When searching for a resume example, one may confuse whether or not their resume should 1 page, or 2. The old rule of thumb used to be that a resume had to be one page. That was carved in stone. Neither recruiters nor employers would even look at the second page. There used to be a rumor that a two-page resume would get “round filed.” Is that one-page rule still true? It depends! If you have a perfectly put-together resume with valuable information that won’t all fit on one page, then there is nothing wrong with including a second page in today’s job market. Let’s drill down into this a bit more.
An ATS resume should include your name, location, contact info, and objective at the top, as well as a succinct summary of your skills. No headshots please! That is definitely old-school and out of style. This summary should be around three sentences to present an interesting but accurate picture of you so that a potential employer will want to read more. Also remember that many of these resumes will be sent through a computer reader first. Resume Advisor will help you choose the keywords to get yours safely through the system and onto a human being’s desk. Omit extraneous text in this area; it can be included in the more detailed job descriptions below.
Resume Job Descriptions
Job descriptions can be tricky! There’s no need to summarize the company’s business on your resume; this is about you, not them. Your Resume Advisor will guide you through the process of streamlining your current and previous job descriptions so that they accurately reflect and showcase your experience to potential employers. You’ll want to include specifics rather than generalities, but not list every single task you perform throughout the day. For example, rather than saying the bland “communicated with clients,” you might put the more dynamic “generated loyalty with our customers by reaching out through social media platforms.”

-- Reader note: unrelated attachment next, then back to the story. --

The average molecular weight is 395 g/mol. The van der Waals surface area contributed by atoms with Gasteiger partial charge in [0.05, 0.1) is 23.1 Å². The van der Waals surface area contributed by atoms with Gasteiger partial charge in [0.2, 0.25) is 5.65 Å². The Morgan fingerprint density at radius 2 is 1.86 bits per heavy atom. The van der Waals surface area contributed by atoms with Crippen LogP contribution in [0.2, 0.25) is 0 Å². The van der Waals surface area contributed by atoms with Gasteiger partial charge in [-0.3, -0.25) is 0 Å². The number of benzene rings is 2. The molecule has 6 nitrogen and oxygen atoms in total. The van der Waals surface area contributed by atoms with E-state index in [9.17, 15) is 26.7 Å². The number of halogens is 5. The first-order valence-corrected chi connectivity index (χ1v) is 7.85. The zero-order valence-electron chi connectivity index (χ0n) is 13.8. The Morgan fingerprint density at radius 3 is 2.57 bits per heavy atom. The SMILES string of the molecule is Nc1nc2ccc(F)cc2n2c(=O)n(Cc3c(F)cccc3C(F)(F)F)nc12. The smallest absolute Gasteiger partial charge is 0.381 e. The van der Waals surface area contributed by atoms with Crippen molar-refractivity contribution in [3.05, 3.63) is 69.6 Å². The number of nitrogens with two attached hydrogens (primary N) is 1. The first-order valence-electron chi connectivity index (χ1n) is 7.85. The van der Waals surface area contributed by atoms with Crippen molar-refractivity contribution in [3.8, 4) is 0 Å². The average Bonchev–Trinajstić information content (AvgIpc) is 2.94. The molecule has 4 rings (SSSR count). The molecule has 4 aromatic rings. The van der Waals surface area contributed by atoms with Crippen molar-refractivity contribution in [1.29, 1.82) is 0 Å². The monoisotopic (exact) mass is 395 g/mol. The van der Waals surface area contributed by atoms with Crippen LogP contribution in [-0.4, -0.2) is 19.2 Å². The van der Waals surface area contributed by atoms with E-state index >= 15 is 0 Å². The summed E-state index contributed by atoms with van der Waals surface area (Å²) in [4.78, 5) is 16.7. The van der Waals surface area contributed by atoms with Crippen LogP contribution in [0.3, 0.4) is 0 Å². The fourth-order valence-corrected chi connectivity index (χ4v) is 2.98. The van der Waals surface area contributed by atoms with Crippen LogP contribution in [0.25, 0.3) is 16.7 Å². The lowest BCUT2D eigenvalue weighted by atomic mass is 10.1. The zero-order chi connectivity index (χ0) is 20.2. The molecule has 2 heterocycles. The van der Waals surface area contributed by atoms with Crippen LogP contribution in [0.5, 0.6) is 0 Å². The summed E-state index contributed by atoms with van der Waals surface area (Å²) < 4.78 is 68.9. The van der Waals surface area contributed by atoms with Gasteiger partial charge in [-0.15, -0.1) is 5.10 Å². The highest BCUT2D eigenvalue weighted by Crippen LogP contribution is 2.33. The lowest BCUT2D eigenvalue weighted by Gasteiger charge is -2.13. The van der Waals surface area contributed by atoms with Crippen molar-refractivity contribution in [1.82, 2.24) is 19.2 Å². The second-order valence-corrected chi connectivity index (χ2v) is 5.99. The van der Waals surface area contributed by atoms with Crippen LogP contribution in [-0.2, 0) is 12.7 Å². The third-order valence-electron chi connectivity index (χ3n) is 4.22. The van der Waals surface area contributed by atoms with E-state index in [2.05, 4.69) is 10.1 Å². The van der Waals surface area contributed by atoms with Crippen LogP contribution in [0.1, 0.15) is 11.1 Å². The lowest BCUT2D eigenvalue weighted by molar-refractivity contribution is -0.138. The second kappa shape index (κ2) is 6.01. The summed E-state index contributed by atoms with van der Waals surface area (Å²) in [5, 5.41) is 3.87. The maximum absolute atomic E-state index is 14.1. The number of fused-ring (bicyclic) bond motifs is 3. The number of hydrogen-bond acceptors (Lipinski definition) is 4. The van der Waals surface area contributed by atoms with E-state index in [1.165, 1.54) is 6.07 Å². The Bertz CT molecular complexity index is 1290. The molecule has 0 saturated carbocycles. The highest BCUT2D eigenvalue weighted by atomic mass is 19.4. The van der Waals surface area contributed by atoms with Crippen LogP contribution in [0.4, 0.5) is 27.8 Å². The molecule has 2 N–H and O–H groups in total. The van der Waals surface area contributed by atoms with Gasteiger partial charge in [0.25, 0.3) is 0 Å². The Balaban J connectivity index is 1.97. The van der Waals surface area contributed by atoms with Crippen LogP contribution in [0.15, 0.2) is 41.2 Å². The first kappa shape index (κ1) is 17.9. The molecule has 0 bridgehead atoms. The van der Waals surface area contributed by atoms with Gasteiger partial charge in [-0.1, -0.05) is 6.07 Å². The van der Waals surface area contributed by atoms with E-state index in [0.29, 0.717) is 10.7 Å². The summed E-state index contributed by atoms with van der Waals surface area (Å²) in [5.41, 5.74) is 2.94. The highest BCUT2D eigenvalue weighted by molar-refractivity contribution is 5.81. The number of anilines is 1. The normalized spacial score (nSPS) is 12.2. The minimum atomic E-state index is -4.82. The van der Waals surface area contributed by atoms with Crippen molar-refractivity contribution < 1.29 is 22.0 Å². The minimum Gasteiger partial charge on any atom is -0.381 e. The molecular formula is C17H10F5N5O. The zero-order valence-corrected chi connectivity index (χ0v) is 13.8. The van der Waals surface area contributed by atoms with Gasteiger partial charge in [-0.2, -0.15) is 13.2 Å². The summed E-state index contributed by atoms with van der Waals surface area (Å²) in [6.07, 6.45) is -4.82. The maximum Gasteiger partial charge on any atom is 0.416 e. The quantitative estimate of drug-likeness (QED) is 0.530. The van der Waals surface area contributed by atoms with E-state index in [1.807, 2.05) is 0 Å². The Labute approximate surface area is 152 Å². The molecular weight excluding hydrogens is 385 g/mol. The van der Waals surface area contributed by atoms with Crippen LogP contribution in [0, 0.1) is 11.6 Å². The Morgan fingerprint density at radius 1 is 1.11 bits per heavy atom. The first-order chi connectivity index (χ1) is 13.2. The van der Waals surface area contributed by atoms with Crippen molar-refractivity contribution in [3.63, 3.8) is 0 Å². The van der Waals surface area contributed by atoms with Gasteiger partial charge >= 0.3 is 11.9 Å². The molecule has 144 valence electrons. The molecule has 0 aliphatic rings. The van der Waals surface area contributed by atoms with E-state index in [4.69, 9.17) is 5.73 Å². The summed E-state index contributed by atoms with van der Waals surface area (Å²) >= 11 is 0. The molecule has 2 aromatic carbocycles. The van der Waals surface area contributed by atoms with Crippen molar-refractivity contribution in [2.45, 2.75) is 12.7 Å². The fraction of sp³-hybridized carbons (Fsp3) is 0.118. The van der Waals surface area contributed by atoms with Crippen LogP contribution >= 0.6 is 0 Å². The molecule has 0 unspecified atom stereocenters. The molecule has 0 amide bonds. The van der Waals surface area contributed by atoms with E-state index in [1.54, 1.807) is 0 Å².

What to cut
How many previous jobs should you include? Most of us have had internships in college as well as part-time jobs even prior to that. If you’re applying to positions in sales, it’s probably not necessary to include your high-school babysitting gigs. Try to keep your list relevant to your current objective. That will have the bonus of saving space. But do not try to save space by making your font so small no one can read it without a magnifying glass, or stretching your margins to the edges of the page. White space makes a resume easy on the eyes.
What about education? Of course you should list your degrees, licenses, and certificates. Put your honors and awards on your resume as well. (Hobbies and politics and religion and pets you can save for lunchtime chats with your new coworkers. Don’t mention your marital status or if you have children either.) This may flip you over to page two, and that is okay. Resume Advisor will help you decide if a second page is the right way to go for your circumstances. Don’t be afraid of a page two! Times have changed and so have the rules for resumes. Contact us today for a resume example and a free analysis.
Authored by: Paula Light